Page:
Multiple studies attest that consuming plant foods may reduce chronic illnesses such as type 2 diabetes, cardiovascular disease, and certain cancers.
Researchers at the University of Minnesota in St. Paul, MN, have now uncovered additional benefits of insoluble fiber beyond improving stools and laxation.
In their recent review study, the experts found that bioactives in insoluble dietary fiber (IDF) may support health in different ways. They also discovered that isolated fiber may be added to various foods to boost their nutritional value.
Such fiber may easily be derived from food production byproducts such as peel, pulp, or pomace—substances that are rich in fiber and bioactives.
Dr. Joanne Slavin, professor of nutritional sciences at the University of Minnesota’s Department of Food Science and Nutrition and co-author of the study, said: “Fiber is the marker of health that is included in our dietary guidelines and found on product labels, but our research indicates that we need to ensure the other valuable components of fiber-containing plant sources —the bioactives —are also recognized as providing valuable benefits for human health.”
The findings were published in Nutrients.
The search yielded 30 IDF sources assessed for bioactive content, including rice, wheat, lentils, mango, beets, and berries. Dr. Slavin’s team evaluated the bioactive content of each according to total phenolic content (TPC), total flavonoid content (TFC), and antioxidant activity (AA).
The University of Minnesota team noted that IDF is present in certain plant foods and within different tissues of the plants. They also said that “Many plants contain tissues that have different types of fiber, or one tissue type will contain fiber where the other does not.”
Moreover, they observed that the IDF and bioactive content varies according to the extraction, processing, and treatment of the IDF sources.
For instance, different extraction methods yielded more or fewer carotenoids with sweet corncobs and Mexican apple pomace powders. Temperatures during processing also made a difference with bioactivity.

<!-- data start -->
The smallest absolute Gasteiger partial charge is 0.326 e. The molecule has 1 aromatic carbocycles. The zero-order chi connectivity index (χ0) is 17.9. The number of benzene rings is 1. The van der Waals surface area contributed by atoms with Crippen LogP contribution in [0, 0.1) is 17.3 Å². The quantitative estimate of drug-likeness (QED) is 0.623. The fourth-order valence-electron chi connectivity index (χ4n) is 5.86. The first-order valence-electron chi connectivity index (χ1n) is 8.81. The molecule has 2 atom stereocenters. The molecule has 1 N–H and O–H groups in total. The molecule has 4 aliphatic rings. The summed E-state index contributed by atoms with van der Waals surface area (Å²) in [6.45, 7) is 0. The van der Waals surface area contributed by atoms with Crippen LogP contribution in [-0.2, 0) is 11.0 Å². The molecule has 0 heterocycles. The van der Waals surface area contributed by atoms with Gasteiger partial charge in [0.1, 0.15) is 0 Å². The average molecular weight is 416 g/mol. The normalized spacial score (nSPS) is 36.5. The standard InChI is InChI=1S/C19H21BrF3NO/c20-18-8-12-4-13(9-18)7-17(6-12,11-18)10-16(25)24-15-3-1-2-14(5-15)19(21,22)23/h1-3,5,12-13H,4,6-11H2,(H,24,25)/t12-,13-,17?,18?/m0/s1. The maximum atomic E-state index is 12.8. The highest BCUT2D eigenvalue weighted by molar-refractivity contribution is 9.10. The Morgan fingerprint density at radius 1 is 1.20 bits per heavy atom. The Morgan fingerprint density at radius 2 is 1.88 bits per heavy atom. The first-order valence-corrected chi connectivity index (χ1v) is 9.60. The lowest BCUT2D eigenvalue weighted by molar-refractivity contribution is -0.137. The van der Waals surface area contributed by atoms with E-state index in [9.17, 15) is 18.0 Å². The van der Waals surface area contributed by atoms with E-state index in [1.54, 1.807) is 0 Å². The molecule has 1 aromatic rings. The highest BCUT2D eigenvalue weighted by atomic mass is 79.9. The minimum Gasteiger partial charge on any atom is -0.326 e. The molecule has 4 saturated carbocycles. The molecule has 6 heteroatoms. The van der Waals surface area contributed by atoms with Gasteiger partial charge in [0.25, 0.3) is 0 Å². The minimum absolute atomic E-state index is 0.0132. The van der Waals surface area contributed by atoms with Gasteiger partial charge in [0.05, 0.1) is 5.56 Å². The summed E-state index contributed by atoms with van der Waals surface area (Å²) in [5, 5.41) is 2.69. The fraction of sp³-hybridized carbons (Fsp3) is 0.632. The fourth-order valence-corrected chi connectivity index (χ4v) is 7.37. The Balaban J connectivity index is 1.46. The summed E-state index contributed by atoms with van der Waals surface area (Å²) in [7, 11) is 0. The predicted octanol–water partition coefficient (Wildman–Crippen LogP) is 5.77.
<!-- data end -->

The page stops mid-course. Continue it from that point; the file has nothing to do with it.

The study’s authors pointed out that most commercial ready-to-eat foods are baked goods with little nutritional value.
Cooking lowered the bioactivity of some foods, but the bioactivity remained higher than in the control food. The study’s authors concluded that IDF “may be useful as a supplement for consumers.”
The University of Minnesota researchers hope their work can provide plant-based foods with higher nutritional value.
“The collection of literature we reviewed and the results of this research can serve as a paradigm shift in how the food and health industries, as well as consumers, view insoluble dietary fiber and bioactive,” said graduate student and lead author Madeline Timm.
“Past thinking that soluble dietary fiber has the most physiological benefits while insoluble fiber only alters bowel function is no longer accepted. Dietary guidance must continue to support increased consumption of plant foods to increase our total dietary fiber intake to the recommended levels,” Dr. Slavin and her team concluded.
Timm, M., Offringa, L. C., Van Klinken, B. J., & Slavin, J. (2023). Beyond Insoluble Dietary Fiber: Bioactive Compounds in Plant Foods. Nutrients, 15(19), 4138. https://doi.org/10.3390/nu15194138
University of Minnesota (2023). Beyond Insoluble Dietary Fiber: Bioactive Compounds in Plant Foods. MedicalNewsToday. Retrieved November 2, 2023 from https://www.medicalnewstoday.com/articles/how-insoluble-fiber-can-lower-your-risk-of-type-2-diabetes-cancer#Comparing-different-foods-bioactive-content